Most Important E-Discovery Case Decisions Shaping E-Discovery Litigation Standards

Judges are increasingly demanding diligence from plaintiffs; defendants and their counsel when it comes to electronic discovery, issuing sanctions to those who they feel have been negligent. In fact, there have been so many rulings that relate to e-discovery, it can be difficult to follow them all. There are a few, however, that should be highlighted.

E-Discovery CasesPension Committee of the University of Montreal Pension Plan, et. al., v. Banc of America Securities, LLC, et. al. (S.D.N.Y. 2010).


This case has been posed as one of the most important e-discovery decisions made by Judge Scheindlin, who is considered one of the most knowledgeable jurists in the area of electronic discovery. Judge Scheindlin wrote one of the clearest decisions regarding the issuance of legal holds and the definition of gross negligence in e-discovery, which we addressed in our May 23rd post, Cases Setting e-Discovery Standards. Although the Judge found reason for sanctions in this case, she also made it clear that there were a significant number of challenges in e-discovery and that judges should not expect perfection from parties.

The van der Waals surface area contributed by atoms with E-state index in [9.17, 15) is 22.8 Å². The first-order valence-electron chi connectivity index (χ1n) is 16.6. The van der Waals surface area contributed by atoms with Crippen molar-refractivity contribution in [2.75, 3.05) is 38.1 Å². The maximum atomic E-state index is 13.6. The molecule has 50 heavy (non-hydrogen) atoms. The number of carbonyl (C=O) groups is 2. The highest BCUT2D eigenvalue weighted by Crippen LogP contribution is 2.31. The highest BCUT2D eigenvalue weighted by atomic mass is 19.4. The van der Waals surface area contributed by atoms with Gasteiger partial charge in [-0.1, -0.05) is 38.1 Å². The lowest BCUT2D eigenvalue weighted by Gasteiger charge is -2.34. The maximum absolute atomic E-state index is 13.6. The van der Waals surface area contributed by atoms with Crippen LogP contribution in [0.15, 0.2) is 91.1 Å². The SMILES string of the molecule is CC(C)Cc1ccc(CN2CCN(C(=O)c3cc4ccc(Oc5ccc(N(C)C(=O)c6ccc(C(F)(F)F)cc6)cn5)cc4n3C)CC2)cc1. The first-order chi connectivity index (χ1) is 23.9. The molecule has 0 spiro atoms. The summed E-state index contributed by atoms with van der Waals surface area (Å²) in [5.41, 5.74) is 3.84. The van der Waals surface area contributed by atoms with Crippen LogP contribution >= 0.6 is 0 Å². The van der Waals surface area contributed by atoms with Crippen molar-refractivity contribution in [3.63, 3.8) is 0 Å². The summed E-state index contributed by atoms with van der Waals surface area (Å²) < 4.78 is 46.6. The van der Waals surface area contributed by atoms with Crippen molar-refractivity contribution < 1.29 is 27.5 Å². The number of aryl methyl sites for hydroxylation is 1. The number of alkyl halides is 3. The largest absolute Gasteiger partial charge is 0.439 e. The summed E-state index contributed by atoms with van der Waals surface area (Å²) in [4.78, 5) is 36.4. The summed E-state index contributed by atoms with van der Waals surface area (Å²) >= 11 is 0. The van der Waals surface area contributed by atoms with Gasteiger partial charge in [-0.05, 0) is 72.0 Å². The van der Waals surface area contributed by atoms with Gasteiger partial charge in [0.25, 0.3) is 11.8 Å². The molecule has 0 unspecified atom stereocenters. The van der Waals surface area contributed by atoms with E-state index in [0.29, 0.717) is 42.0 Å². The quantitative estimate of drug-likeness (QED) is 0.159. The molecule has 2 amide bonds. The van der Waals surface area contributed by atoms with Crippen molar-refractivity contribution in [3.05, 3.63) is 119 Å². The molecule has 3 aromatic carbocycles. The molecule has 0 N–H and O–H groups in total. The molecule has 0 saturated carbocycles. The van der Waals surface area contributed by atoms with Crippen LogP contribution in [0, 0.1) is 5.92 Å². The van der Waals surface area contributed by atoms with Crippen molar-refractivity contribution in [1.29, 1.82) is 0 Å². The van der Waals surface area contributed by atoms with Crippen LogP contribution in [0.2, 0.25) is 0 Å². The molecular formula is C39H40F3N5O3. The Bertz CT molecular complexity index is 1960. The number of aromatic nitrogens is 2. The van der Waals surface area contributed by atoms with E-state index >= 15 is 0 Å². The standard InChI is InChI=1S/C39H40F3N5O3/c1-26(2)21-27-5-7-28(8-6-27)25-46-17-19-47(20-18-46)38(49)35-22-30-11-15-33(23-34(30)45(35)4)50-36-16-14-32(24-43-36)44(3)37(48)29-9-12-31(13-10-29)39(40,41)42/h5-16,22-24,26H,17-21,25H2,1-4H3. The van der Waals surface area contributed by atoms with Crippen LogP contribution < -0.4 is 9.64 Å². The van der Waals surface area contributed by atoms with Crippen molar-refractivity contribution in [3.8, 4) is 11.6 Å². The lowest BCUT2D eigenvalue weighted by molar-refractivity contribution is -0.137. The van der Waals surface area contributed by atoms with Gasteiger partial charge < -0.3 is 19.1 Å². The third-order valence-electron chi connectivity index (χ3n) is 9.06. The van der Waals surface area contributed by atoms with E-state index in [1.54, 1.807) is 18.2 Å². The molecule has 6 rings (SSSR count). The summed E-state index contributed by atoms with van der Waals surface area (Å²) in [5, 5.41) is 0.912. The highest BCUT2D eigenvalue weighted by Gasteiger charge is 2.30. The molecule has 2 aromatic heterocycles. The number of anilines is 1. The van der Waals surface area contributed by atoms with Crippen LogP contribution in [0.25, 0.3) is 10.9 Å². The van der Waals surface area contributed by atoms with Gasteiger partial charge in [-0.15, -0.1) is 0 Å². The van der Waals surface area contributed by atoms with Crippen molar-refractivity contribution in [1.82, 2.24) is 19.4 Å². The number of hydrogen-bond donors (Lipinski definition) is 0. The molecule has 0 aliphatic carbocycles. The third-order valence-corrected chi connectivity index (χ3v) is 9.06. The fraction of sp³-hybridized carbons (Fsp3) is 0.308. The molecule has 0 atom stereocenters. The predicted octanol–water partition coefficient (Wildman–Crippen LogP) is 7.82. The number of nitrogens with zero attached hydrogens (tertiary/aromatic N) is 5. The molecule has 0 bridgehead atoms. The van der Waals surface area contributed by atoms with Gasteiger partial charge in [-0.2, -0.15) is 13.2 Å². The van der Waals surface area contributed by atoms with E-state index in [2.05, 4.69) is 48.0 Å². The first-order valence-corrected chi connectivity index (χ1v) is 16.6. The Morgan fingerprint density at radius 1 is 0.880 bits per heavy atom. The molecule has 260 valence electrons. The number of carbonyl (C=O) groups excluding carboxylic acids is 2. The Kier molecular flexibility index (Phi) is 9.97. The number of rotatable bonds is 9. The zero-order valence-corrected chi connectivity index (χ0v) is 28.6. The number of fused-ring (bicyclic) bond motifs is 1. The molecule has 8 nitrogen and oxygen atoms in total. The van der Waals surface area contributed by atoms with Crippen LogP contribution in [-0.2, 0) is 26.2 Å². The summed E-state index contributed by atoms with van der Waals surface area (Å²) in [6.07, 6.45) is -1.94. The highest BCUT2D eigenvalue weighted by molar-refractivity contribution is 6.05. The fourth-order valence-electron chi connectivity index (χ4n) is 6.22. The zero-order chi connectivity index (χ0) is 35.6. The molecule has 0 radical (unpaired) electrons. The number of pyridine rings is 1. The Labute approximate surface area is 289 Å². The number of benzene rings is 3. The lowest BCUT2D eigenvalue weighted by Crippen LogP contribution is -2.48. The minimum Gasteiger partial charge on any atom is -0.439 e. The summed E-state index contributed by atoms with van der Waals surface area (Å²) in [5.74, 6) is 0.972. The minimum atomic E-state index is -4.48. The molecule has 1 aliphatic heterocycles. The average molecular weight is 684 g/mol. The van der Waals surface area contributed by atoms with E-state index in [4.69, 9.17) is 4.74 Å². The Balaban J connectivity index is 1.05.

Wilson v. Thorn Energy, LLC (S.D.N.Y 2010


In this case, the defendants discarded a flash drive, which had held financial documents that were relevant to the case, when the data stored on the drive could not be read.  The judge ruled that the defendants’ failure to preserve and produce documents in a timely manner constitutes gross negligence, demonstrating the importance of issuing litigation holds, and adhering to good faith preservation practices, as soon as possible in anticipation of litigation and certainly once a suit is filed/served.

Mt. Hawley Insurance Company v. Felman Prod. Inc. (S.D. W. Va., 2010)


This case demonstrates how important vetting keyword search terms and review QC/sampling can be in e-discovery. In this instance, 377 privileged emails were produced E-Discovery Litigationand, although perhaps rightfully attributed to a software indexing issue, the judge ruled that the error was more directly related to the plaintiff’s failure to “perform critical quality control sampling.” This ruling allowed documents containing particularly damaging attorney-client privileged information to be entered as evidence. .

Cases such as these demonstrate how judges are attempting to better define e-discovery guidelines. As e-discovery in litigation becomes more prevalent, the requirements for understanding electronically stored information will become even stricter. For this reason, many companies and firms are turning to e-discovery service providers like Advanced Discovery.

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